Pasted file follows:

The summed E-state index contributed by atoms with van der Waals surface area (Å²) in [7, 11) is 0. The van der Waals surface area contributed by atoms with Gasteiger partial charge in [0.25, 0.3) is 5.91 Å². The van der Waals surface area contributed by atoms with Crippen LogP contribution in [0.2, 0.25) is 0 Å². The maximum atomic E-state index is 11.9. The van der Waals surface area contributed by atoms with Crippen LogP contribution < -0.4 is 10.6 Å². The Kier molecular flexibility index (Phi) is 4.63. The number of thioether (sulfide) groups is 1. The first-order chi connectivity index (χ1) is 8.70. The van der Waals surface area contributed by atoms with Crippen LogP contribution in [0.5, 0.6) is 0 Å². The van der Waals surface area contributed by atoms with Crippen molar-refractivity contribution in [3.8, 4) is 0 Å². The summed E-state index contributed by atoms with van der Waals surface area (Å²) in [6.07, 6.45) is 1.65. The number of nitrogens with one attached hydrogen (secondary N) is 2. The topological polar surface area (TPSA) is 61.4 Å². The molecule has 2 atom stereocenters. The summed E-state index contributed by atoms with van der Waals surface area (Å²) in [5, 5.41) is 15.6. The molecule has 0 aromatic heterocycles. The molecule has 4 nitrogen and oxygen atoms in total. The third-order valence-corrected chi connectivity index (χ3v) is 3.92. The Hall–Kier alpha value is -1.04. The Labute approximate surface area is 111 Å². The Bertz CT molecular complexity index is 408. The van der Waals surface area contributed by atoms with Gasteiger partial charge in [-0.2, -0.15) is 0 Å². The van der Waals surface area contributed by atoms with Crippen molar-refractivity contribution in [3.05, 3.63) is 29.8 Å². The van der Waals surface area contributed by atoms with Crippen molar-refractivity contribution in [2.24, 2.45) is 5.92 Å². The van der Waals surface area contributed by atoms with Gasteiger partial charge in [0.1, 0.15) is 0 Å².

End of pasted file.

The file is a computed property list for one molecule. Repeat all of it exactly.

The summed E-state index contributed by atoms with van der Waals surface area (Å²) in [7, 11) is 0. The van der Waals surface area contributed by atoms with Gasteiger partial charge in [0.25, 0.3) is 5.91 Å². The van der Waals surface area contributed by atoms with Crippen LogP contribution in [0.2, 0.25) is 0 Å². The maximum atomic E-state index is 11.9. The van der Waals surface area contributed by atoms with Crippen LogP contribution < -0.4 is 10.6 Å². The Kier molecular flexibility index (Phi) is 4.63. The number of thioether (sulfide) groups is 1. The first-order chi connectivity index (χ1) is 8.70. The van der Waals surface area contributed by atoms with Crippen LogP contribution in [0.5, 0.6) is 0 Å². The van der Waals surface area contributed by atoms with Crippen molar-refractivity contribution in [3.8, 4) is 0 Å². The summed E-state index contributed by atoms with van der Waals surface area (Å²) in [6.07, 6.45) is 1.65. The number of nitrogens with one attached hydrogen (secondary N) is 2. The topological polar surface area (TPSA) is 61.4 Å². The molecule has 2 atom stereocenters. The summed E-state index contributed by atoms with van der Waals surface area (Å²) in [5, 5.41) is 15.6. The molecule has 0 aromatic heterocycles. The molecule has 4 nitrogen and oxygen atoms in total. The third-order valence-corrected chi connectivity index (χ3v) is 3.92. The Hall–Kier alpha value is -1.04. The Labute approximate surface area is 111 Å². The Bertz CT molecular complexity index is 408. The van der Waals surface area contributed by atoms with Gasteiger partial charge in [-0.2, -0.15) is 0 Å². The van der Waals surface area contributed by atoms with Crippen molar-refractivity contribution in [3.05, 3.63) is 29.8 Å². The van der Waals surface area contributed by atoms with Crippen molar-refractivity contribution in [2.24, 2.45) is 5.92 Å². The van der Waals surface area contributed by atoms with Gasteiger partial charge in [0.1, 0.15) is 0 Å².